Myanmar refugee children can now go to school in Mizoram

The north-eastern state permitted admission to school for the children on humanitarian grounds

SchoolImage Courtesy:sentinelassam.com

In a beautiful display of compassion, authorities in Mizoram have decided to permit refugee children from Myanmar to attend school in the state. The announcement was made via a circular issued by the Directorate of School Education of the Government of Mizoram.

The circular signed by James Lalrinchhana, Director of Education, is addressed to all District Education Officers and Sub Divisional Education Officers. It cites Chapter 2(4) of the Right of Children to Free and Compulsory Education Act (RTE), 2019 and says “children aged between 6 to 14 years belonging to disadvantaged communities have the right to be admitted to school in a class appropriate to his or her age for completing elementary education.”

The circular may be read here: 

Myanmar

It is noteworthy that Myanmar and Mizoram share not just a border, but also several cultural elements. Many people have families on both sides of the border. Mizoram was the first to extend help to refugees fleeing Myanmar in wake of a bloody coup in February. Chief Minister Zoramthanga had written to Prime Minister Narendra Modi on March 18 about the burgeoning humanitarian crisis in the neighbouring nation and asked that “political refugees” from Myanmar be given asylum, food and shelter in India.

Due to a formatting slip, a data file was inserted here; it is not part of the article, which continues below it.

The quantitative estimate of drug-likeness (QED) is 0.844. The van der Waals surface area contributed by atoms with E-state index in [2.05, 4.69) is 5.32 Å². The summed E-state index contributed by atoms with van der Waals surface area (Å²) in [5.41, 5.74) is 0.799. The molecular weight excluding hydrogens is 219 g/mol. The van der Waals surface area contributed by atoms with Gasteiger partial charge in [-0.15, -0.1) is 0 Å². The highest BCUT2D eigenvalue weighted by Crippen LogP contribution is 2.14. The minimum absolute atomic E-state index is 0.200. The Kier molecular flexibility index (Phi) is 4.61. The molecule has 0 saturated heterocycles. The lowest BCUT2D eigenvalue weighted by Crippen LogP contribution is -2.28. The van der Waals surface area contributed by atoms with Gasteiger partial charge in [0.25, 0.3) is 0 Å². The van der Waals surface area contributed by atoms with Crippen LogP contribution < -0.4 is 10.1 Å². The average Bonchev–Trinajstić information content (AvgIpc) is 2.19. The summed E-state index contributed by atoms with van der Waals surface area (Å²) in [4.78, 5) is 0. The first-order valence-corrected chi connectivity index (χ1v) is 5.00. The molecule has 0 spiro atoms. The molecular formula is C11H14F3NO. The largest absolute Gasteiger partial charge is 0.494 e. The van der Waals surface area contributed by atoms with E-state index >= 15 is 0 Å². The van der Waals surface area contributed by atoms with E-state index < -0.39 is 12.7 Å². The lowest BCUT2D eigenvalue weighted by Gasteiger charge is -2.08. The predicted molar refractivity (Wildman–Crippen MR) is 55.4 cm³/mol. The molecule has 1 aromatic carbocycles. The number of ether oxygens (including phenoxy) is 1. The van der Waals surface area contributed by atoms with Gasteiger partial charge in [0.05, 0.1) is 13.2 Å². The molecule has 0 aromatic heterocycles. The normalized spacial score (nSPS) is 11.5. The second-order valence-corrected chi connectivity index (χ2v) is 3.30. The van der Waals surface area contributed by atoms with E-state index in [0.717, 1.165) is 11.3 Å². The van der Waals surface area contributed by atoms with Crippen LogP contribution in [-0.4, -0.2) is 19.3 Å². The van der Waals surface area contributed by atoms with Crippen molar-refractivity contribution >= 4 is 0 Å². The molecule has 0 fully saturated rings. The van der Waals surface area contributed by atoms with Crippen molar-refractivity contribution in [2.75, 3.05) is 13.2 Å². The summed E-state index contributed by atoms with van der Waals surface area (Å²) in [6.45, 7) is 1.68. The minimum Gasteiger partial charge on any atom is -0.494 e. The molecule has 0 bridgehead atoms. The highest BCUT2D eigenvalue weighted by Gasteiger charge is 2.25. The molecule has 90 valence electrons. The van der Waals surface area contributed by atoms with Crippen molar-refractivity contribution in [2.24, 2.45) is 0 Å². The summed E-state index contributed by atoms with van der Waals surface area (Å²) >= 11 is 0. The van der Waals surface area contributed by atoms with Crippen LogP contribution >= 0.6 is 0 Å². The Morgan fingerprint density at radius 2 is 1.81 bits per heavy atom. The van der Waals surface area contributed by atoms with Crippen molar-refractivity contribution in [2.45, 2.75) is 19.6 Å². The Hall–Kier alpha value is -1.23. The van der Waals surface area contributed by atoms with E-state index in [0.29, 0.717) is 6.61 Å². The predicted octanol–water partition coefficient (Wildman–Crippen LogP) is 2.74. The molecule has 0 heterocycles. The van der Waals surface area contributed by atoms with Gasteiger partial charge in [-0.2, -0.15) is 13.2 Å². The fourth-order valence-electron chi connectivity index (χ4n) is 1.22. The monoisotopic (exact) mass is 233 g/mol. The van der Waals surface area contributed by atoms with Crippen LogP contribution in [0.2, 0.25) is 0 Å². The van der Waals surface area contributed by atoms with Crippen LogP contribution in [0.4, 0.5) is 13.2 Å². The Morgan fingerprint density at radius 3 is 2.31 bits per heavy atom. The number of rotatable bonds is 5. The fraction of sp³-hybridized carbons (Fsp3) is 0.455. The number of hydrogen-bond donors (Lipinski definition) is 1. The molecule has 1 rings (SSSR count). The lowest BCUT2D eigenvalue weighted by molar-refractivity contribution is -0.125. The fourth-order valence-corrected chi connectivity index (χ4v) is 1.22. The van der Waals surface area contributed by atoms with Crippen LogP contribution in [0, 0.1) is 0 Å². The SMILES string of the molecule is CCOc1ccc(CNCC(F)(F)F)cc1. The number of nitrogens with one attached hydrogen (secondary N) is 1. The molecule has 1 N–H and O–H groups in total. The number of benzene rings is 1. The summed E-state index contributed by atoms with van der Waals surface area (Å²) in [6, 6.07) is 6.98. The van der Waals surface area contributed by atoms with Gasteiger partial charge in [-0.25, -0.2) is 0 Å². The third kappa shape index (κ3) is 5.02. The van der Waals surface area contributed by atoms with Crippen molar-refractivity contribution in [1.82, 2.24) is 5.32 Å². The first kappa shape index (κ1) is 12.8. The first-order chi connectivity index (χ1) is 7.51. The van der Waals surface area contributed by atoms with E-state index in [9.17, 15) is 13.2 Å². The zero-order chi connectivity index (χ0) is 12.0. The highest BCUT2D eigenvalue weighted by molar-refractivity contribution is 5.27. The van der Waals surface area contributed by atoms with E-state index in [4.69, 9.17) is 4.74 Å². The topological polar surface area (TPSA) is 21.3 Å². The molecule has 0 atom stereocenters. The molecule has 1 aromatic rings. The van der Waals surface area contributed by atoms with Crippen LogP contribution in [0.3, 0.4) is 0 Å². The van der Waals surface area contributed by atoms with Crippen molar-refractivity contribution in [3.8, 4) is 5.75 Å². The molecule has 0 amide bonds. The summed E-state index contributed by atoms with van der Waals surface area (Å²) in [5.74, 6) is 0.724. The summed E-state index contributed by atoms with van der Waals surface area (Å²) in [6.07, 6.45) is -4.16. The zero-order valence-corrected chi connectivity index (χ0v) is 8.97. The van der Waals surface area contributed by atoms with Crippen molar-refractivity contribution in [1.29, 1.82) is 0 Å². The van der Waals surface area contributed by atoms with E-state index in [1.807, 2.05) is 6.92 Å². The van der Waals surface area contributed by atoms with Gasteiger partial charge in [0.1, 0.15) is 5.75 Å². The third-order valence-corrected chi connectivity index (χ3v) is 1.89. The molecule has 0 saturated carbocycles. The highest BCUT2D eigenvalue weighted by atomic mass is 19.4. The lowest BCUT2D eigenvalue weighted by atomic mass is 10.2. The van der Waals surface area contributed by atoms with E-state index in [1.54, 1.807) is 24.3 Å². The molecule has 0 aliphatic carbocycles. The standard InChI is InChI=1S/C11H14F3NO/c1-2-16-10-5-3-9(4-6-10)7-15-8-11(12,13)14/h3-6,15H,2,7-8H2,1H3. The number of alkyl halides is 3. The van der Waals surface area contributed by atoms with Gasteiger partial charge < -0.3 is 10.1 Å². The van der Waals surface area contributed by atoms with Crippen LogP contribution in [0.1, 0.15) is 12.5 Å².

“India cannot turn a blind eye to the humanitarian crisis unfolding in front of us in our own backyard,” Zoramthanga had written, adding that there were close ethnic and historical links between India and the neighbour as the “Myanmar area bordering Mizoram is inhabited by Chin communities who are ethnically our brethren with whom we have been having close contacts throughout all these years even before India became independent.” He had also refused to deport refugees after India sealed entry points along the border later that month itself.

Now, Mizoram continues to lead the way in treating refugees with compassion and dignity. The state is walking the talk and offering solutions to actual on-ground concerns by ensuring children’s education does not suffer. “As long as they are on Indian soil, it is our responsibility to take care of them, they cannot miss out on education so crucial to their development,” Lalrinchhana told The Indian Express.

According to IE, as of September 1, 2021, as many as 9,450 refugees are taking refuge across 10 districts of Mizoram. These include 20 Myanmarese legislators from the government overthrown by the Junta. IE also reports that Champhai district, located along the Indo-Myanmar border, is currently sheltering 4,488 refugees, the highest number, followed by capital Aizawl, which has 1,622 refugees. 

Related:

India seals all entry points along Myanmar border
What is India’s stand on humanitarian aid to those fleeing Myanmar violence?